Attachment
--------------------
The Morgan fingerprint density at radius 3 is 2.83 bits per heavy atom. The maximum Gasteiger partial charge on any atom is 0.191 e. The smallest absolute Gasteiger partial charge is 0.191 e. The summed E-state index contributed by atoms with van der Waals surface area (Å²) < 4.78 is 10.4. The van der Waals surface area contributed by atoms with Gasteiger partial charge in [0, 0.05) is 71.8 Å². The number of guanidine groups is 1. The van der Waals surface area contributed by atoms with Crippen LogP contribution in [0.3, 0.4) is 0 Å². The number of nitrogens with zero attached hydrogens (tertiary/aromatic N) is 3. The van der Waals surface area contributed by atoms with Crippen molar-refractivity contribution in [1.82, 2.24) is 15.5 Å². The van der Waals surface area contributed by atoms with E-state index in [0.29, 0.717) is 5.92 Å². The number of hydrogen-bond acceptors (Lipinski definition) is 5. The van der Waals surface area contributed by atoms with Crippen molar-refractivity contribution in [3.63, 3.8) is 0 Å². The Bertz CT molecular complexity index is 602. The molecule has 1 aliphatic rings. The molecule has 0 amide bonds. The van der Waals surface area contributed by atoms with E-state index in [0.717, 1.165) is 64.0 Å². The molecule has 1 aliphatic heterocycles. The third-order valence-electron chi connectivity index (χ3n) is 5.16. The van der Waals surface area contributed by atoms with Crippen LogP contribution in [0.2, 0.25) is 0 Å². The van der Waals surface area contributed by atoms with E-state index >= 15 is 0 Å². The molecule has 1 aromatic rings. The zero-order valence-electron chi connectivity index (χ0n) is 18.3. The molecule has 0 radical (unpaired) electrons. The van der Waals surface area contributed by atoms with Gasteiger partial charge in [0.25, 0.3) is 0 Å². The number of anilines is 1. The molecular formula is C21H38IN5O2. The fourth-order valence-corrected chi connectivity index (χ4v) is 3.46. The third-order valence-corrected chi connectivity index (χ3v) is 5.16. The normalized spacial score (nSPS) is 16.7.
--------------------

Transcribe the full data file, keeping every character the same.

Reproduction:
The Morgan fingerprint density at radius 3 is 2.83 bits per heavy atom. The maximum Gasteiger partial charge on any atom is 0.191 e. The smallest absolute Gasteiger partial charge is 0.191 e. The summed E-state index contributed by atoms with van der Waals surface area (Å²) < 4.78 is 10.4. The van der Waals surface area contributed by atoms with Gasteiger partial charge in [0, 0.05) is 71.8 Å². The number of guanidine groups is 1. The van der Waals surface area contributed by atoms with Crippen LogP contribution in [0.3, 0.4) is 0 Å². The number of nitrogens with zero attached hydrogens (tertiary/aromatic N) is 3. The van der Waals surface area contributed by atoms with Crippen molar-refractivity contribution in [1.82, 2.24) is 15.5 Å². The van der Waals surface area contributed by atoms with E-state index in [0.29, 0.717) is 5.92 Å². The number of hydrogen-bond acceptors (Lipinski definition) is 5. The van der Waals surface area contributed by atoms with Crippen molar-refractivity contribution in [3.63, 3.8) is 0 Å². The Bertz CT molecular complexity index is 602. The molecule has 1 aliphatic rings. The molecule has 0 amide bonds. The van der Waals surface area contributed by atoms with E-state index in [0.717, 1.165) is 64.0 Å². The molecule has 1 aliphatic heterocycles. The third-order valence-electron chi connectivity index (χ3n) is 5.16. The van der Waals surface area contributed by atoms with Crippen LogP contribution in [0.2, 0.25) is 0 Å². The van der Waals surface area contributed by atoms with E-state index >= 15 is 0 Å². The molecule has 1 aromatic rings. The zero-order valence-electron chi connectivity index (χ0n) is 18.3. The molecule has 0 radical (unpaired) electrons. The van der Waals surface area contributed by atoms with Gasteiger partial charge in [0.25, 0.3) is 0 Å². The number of anilines is 1. The molecular formula is C21H38IN5O2. The fourth-order valence-corrected chi connectivity index (χ4v) is 3.46. The third-order valence-corrected chi connectivity index (χ3v) is 5.16. The normalized spacial score (nSPS) is 16.7.